Food writer, journalist and activist Michael Pollan says public health is obsessed with the fight against bacteria. “But 99.9 percent are benign, and a great number of them are also in a symbiotic relationship with us. They help us, and we need them,” he told the Daily Mail.
The problem with the modern, Western diet today is that dead, heavily processed foods have overtaken live, enzyme-rich foods. Antibiotic-laden meats, cooked vegetables, pesticide-sprayed fruits, pasteurized milk, anti-nutrient-filled grains. Even water for drinking is chlorinated, fluoridated, distilled or filtered. Everything is sanitized, and all bacteria – good AND bad—are dead.
Effectively, our guts have lost the beneficial bacteria they need to properly digest and absorb the nutrients we ingest. Fermented foods expert Sally Fallon suggests that despite ubiquitous sanitation, “Could it be that by abandoning the ancient practice of lacto-fermentation, and insisting on a diet in which everything has been pasteurized, we have compromised the health of our intestinal flora and made ourselves vulnerable to legions of pathogenic microorganisms?”
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Indeed, a combination of bad diet, stress, antibiotics and other factors can create an imbalance of bad bacteria, according to acupuncture and oriental medicine expert Grace Suh Coscia. These can cause fatigue, diarrhea, inflammation, headaches and strong cravings for sweets.
This bacterial imbalance, called dysbiosis, is common in Western society thanks to diets high in sugar and meat, but low in probiotics, says the wellness website Akealife.com. Dysbiosis encourages yeasts and putrefactive bacteria to flourish, instead of fermentative beneficial bacteria. In turn, toxins build up and damage the lining of our intestinal wall. Other side-effects are inflammation of the gut and leaky gut syndrome, leading to conditions such as Crohn’s disease, ulcerative colitis, and irritable bowel syndrome (IBS). Allergies, systemic candida, eczema, autoimmune disease, arthritis and even mental illness have all been linked to dysbiosis.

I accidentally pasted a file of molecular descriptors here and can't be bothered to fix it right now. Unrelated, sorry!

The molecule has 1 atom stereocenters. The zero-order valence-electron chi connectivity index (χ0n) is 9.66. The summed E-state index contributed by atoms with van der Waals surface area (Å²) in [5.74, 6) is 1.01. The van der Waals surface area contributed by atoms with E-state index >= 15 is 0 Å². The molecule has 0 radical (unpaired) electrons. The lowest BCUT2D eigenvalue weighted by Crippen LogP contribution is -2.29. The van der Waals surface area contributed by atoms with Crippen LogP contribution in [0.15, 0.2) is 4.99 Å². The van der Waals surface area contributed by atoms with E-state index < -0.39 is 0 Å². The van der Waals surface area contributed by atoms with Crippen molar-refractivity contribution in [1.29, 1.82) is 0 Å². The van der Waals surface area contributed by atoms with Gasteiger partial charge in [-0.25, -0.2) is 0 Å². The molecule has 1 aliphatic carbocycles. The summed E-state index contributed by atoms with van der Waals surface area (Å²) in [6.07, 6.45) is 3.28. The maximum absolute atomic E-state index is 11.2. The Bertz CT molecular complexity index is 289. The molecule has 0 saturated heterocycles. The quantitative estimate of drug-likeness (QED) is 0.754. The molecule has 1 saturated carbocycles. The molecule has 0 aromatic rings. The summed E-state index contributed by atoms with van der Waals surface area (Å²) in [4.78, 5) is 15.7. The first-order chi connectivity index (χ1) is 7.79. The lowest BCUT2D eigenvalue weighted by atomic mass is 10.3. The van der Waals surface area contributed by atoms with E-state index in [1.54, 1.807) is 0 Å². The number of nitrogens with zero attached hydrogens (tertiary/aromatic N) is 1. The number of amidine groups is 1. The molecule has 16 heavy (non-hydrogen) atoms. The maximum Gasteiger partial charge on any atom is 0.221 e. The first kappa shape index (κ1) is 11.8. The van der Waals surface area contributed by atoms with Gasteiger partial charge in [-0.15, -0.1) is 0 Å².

Lacto-fermented foods, with their active cultures of good bacteria, can populate and bring back the balance of friendly flora in our guts. Alison Clark of the British Dietetic Association told the Daily Mail that 70-80 percent of our immune cells are in the gut. “Fermented foods stimulate bacteria that help with immunity. So for someone who suffers with lots of coughs and colds, they could help. We also know that a food that’s high in probiotics could help control the symptoms of things such as bloating, IBS and flatulence.”
Fermentation breaks down the complex carbohydrates, proteins and fats of food and turn them into simple substances that are much easier for our stomachs to digest. They also improve the digestibility of even the cooked foods that are consumed along with them.
The website Green Med Info lists over 100 articles and studies that cover more than 170 illnesses being helped by probiotics, including everything from allergies to heart disease, dental carries to obesity.
How to Get Probiotics in Your Body
One to three servings of fermented foods a day will get you on the right track to better health. Incorporate them into your diet whenever you can. Opt for sourdough bread rather than regular bread, go for yogurt, kefir or raw milk instead of regular pasteurized, and reach for kombucha in place of soda or plain tea. Use naturally fermented condiments like lacto-fermented ketchup, salsa, non-GMO soy sauce and Thai fish sauce.
You don’t even have to buy them all the time, it’s easy enough to make them yourself. You can prepare sauerkraut in your kitchen with just cabbage, salt and water; ketchup and salsa if you have a surplus of tomatoes and peppers and kimchi if you have an abundance of different veggies.